Unlike many of you, I'm not made of money. Again though, unlike many, I turned into a fanatic about building a wardrobe of high-ticket clothes--for which I pay a good deal less than cheapskates pay for crap.
Why would I do this, some may ask, if I can't afford at present to roam the globe or fly first class or even buy a modest mansion?
1) The best clothing doesn't just cost more, The silhouette and fabric, combined with a jacked sense of pride, release your inner tiger.
2) Dress for success, indeed. But we also must dress for all kinds of success. I don't need a slew of formal sportcoats or dozens of button-down plain or pinstriped shirts. What's right for one job interview may not be right or another. I learned a long time that overdressing's as off-putting as showing up in rags. I've also paid steep prices for being wrongly or under-dressed because I lacked a versatile wardrobe.
3) Most people can see the difference between a cheap knock-off at Macy's and a real Armani coat or shirt. After my first book, The Suiting, won a Stoker award, the Canadian tailor who inspired the book gave me a beautiful suit. One day while I wore it on New York subway platform, a conductor hit the brakes and cried: 'Jesus, where'd you get that suit!"
4) That said, how could I get the best quality threads without paying a king's ransom?
I narrowed it down to three choices.
a) I could shop at discount clothing stores like Ross Dress For Less or T. J. Maxx.
b) I could rummage through the sale and clearance racks at big department stores.
c) I could search until I found a thrift store that succeeded in ringing my bells: clean, in a good part of town, with regular replenishment of new and like-new men's clothes.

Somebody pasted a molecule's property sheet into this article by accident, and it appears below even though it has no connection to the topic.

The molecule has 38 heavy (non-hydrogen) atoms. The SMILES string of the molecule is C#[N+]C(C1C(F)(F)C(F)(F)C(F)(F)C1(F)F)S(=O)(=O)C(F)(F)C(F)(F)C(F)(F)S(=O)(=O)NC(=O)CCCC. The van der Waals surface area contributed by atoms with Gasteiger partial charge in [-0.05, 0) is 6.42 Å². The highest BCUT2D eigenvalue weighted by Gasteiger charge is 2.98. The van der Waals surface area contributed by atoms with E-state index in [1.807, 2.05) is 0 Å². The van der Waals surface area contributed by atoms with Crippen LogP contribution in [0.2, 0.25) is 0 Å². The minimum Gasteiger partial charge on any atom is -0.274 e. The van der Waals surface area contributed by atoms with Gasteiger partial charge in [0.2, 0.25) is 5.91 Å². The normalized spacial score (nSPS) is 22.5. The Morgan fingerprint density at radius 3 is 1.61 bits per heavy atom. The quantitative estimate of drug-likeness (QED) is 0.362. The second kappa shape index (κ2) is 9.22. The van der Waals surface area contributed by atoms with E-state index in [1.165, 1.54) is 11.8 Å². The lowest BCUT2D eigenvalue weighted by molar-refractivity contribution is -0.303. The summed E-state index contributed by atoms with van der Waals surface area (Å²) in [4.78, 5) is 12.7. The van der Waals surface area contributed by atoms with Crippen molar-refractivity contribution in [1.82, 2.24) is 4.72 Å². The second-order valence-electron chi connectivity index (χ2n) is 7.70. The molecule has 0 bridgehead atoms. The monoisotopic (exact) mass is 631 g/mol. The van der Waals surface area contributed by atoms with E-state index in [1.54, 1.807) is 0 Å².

Why was C the choice for me?
Discount and sale/clearance racks are generally potluck. They include returns, 'imperfects' and onesies or twosies (of a kind) marked down to make room for new stock. Most often, the things that you want aren't your size. And the no matter how low the clearance price is, it's more than you'd pay at choice C.
Your eyes and nose will tell you if you're about to enter the wrong thrift store for you. If you see grungy carpeting or smell formaldehyde (used by some stores to 'clean' the clothing they acquire), back off. Do not go in. You're likely to get a dreadful formaldehyde hash or take bed bugs home with you. God bless Salvation Army, but shop for your clothes elsewhere.
I found my store in Ballard, an upscale Seattle 'hood. It's clean and bright with tiled floors. Here's a photo taken of the store on its opening day,
My immediate needs for a job search were these: dress shirts, sportcoats, slacks and shoes. Over time I scored on all fronts. These examples are offered to show you a little thrift store math. All of these items were new like-new:
--Dress shirts by top designers or name brands: Ralph Lauren, Tommy Hilfiger, Thomas Pink of London, Nordstrom, Calvin Klein, Brooks Brothers, Kenneth Cole, etc,
Sale: $12-$18. Average: $13.
--Sportcoats by Kenneth Cole, Ralph Lauren, Calvin Klein, Henry Grethel.
Sale: $9.99-$25. Average: $15.
As I write this post, I'm gearing up to change jobs. At last have the confidence that comes from knowing I've got the right look for wherever I go.
Next week I'll share the brass tacks of how I conducted my search over a six-month period.